UFC fighters will be paid between $2,500 and $40,000 per bout for wearing Reebok gear under the mixed martial arts promotion's new sponsorship deal.
The UFC announced Wednesday that it will pay fighters based on octagon experience in its partnership with Reebok, which signed on late last year to outfit every fighter.
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When the deal initially was announced, fighters were expected to be paid based on their place in the UFC's internal rankings, which are created by a media panel. The rankings are a device to promote fights, but have been notoriously inconsistent and subjective.
"We took a lot of information from a lot of fighters, communicating with them, a lot of people in the industry, and ultimately came to the conclusion that compensating the athletes based on tenure was the best way to do it," UFC CEO Lorenzo Fertitta said. "Certainly it's clear-cut, black and white, and cannot be influenced by anyone at all."
Fighters in their first five UFC bouts will receive $2,500, while fighters with six to 10 fights will make $5,000. Fighters in their 11th to 15th fight will make $10,000, and fighters with 16 to 20 bouts will make $15,000. Fighters with 21 bouts or more will be paid $20,000 per fight.
UFC champions will be paid $40,000 for each bout, with challengers making $30,000.
The UFC is attempting to create a unified look in line with other professional sports by requiring its fighters to wear Reebok gear in the cage and at official UFC functions. The promotion decided last year to ban individual in-ring sponsorships in favor of a uniform policy, although the UFC could add an additional sponsor to the kits for events.
Fighters still can sign endorsement deals outside the octagon.
"It's no different than any other sport," UFC President Dana White said. "Lots of guys are sponsored by different brands outside of the NFL, outside of the NBA. It's no different than that. The UFC is just catching up now."
The UFC has promised to give nearly all proceeds from its Reebok deal straight to the fighters, a vow repeated by Fertitta on Wednesday. The deal begins in July and runs through 2020.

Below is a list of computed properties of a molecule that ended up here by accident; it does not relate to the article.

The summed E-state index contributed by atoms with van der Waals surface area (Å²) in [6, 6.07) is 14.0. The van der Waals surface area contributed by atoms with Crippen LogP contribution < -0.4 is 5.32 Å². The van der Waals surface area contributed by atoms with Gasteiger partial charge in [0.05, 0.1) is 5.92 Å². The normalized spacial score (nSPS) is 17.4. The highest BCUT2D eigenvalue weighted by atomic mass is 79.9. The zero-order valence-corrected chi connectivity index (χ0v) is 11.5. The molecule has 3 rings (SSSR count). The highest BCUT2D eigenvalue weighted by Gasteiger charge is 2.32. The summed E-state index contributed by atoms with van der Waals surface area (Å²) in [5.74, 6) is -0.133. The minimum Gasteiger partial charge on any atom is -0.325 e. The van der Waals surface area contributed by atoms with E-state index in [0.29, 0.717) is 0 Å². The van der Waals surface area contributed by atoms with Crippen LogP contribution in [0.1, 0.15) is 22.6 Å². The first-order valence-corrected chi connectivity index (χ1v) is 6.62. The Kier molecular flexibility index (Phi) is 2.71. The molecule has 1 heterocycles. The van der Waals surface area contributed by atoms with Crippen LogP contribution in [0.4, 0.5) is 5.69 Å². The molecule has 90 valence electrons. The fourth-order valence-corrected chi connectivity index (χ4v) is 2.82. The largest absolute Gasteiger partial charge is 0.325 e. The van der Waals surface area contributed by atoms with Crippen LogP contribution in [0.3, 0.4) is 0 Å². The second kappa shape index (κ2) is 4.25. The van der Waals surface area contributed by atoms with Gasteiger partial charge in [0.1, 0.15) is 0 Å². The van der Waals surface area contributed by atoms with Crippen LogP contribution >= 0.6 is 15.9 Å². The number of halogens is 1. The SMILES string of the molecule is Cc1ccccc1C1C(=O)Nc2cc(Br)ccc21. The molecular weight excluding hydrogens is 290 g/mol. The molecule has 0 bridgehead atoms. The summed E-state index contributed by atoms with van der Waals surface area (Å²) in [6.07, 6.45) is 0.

"All of the revenue we're receiving from Reebok is being distributed to the fighters," Fertitta said. "The only revenue not included will be used to cover direct operating costs for this program."
MMA fighters and boxers traditionally supplement their income with personal sponsorships, selling space on their fight shorts or displaying a logo on the banner behind them during fight introductions.
But the sponsorship market has faded in recent years, and fighters sometimes struggle to get paid after their bouts.
The UFC hopes to eliminate that drama with its comprehensive deal with Reebok. The promotion has hired an equipment manager with NFL experience to coordinate the worldwide distribution of Reebok products, Fertitta said.
"We believe that the introduction of this outfitting policy is very beneficial for the athletes," Fertitta said. "It's an investment that we're making as a company, and we think that it's going to create long-term value for the athletes, the UFC brand and for the sport. It's going to provide guaranteed income for each athlete for each fight, thus eliminating the burden of acquiring sponsors."
Fighters also will receive 20 to 30 percent of the gross income from sales of their personally branded Reebok apparel. Several prominent fighters have signed individual sponsorship deals with Reebok beyond the uniform deal, including Ronda Rousey, Jon Jones, Conor McGregor and Paige VanZant.
While most fighters have been publicly supportive of the Reebok deal, it has detractors. Outspoken lightweight Nate Diaz has trashed it, while lightweight Myles Jury threw Reebok shoes in a trash can and posted a photo on his Twitter account last week with an inflammatory caption.
White said Jury had "a personal falling-out" with Reebok recently.
"This happened, and we're going to make it right," White said. "We're going to fix it. He can't go out trashing Reebok."